Opportunity Cost of Surgical Management of Craniomaxillofacial Trauma.
The provision of trauma care is a financial burden, continually associated with low reimbursement, and shifts the economic burden to major trauma centers and providers. Meanwhile, the volume of craniomaxillofacial (CMF) trauma and the number of surgically managed facial fractures are unchanged. Past financial analyses of cost and reimbursement for facial trauma are limited to mandibular and midface injuries, consistently revealing low reimbursement. The incurred financial burden also coincides with the changing landscape of health insurance. The goal of this study is to determine the opportunity cost of operative management of facial trauma at our institution. From our CMF database of greater than 3,000 facial fractures, the physician charges, collections, and relative value units (RVUs) for CMF trauma per year from 2007 to 2013 were compared with a general plastic surgery and otolaryngology population undergoing operative management during this same period. Collection rates were analyzed to assess if a significant difference exists between reimbursement for CMF and non-CMF cases. Results revealed a significant difference between the professional collection rate for operative CMF trauma and that for other operative procedures (17.25 vs. 29.61%, respectively; p < 0.0001). The average number of RVUs billed per provider for CMF trauma declines significantly, from greater than 700 RVUs to 300 over the study period, despite a stable volume. Surgical management of CMF trauma generates an unfavorable financial environment. The large opportunity cost associated with offering this service is a potential threat to the sustainability of providing care for this population.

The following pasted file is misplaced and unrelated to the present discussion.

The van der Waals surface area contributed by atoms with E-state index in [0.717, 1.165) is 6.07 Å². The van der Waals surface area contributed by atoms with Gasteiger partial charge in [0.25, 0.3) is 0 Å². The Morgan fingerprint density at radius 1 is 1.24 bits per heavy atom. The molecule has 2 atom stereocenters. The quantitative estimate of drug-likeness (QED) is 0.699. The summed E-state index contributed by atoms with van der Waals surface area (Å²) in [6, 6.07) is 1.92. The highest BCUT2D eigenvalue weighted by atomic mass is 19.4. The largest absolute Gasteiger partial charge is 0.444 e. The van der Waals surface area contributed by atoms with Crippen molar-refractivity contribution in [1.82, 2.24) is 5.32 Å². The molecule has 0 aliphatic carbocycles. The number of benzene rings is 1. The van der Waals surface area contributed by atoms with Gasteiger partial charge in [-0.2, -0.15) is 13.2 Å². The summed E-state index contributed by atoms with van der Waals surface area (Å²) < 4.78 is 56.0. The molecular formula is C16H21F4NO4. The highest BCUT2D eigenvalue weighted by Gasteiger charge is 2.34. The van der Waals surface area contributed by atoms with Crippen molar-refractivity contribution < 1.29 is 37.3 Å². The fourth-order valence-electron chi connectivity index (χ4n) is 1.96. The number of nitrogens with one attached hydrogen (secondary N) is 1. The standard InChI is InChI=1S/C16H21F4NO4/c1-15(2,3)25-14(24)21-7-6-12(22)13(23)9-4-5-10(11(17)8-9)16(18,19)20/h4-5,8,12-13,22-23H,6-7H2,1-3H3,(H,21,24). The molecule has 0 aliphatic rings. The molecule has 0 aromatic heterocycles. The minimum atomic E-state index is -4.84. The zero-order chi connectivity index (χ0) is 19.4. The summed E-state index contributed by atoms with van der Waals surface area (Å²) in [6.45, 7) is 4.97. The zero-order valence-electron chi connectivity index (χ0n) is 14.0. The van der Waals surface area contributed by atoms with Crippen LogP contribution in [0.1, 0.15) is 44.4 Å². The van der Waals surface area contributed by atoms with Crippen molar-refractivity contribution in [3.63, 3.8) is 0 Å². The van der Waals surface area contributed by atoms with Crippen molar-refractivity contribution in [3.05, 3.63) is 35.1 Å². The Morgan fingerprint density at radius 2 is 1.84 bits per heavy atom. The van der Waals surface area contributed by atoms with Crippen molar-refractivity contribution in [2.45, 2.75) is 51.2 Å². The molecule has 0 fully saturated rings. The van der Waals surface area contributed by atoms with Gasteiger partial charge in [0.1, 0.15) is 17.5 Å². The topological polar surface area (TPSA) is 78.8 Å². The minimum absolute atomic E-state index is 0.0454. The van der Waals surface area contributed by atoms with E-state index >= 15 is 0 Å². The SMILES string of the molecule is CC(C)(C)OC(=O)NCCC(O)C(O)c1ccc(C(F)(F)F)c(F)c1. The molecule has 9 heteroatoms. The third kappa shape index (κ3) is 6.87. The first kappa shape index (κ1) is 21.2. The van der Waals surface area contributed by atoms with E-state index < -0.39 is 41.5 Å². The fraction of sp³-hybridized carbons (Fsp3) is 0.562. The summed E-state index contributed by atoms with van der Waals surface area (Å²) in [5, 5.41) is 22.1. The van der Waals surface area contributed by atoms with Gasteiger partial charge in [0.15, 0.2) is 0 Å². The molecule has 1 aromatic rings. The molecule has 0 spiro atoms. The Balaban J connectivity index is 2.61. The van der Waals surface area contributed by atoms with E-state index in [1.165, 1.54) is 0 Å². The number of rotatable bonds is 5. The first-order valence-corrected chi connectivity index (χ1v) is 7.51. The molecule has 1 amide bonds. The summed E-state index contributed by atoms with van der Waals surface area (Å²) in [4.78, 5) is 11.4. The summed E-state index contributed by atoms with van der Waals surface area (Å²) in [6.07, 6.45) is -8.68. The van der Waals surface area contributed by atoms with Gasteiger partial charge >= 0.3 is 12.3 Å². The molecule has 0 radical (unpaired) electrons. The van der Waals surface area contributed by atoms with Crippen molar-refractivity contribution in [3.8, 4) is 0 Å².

Moses, H; Powers, D; Keeler, J; Erdmann, D; Marcus, J; Puscas, L; Woodard, C
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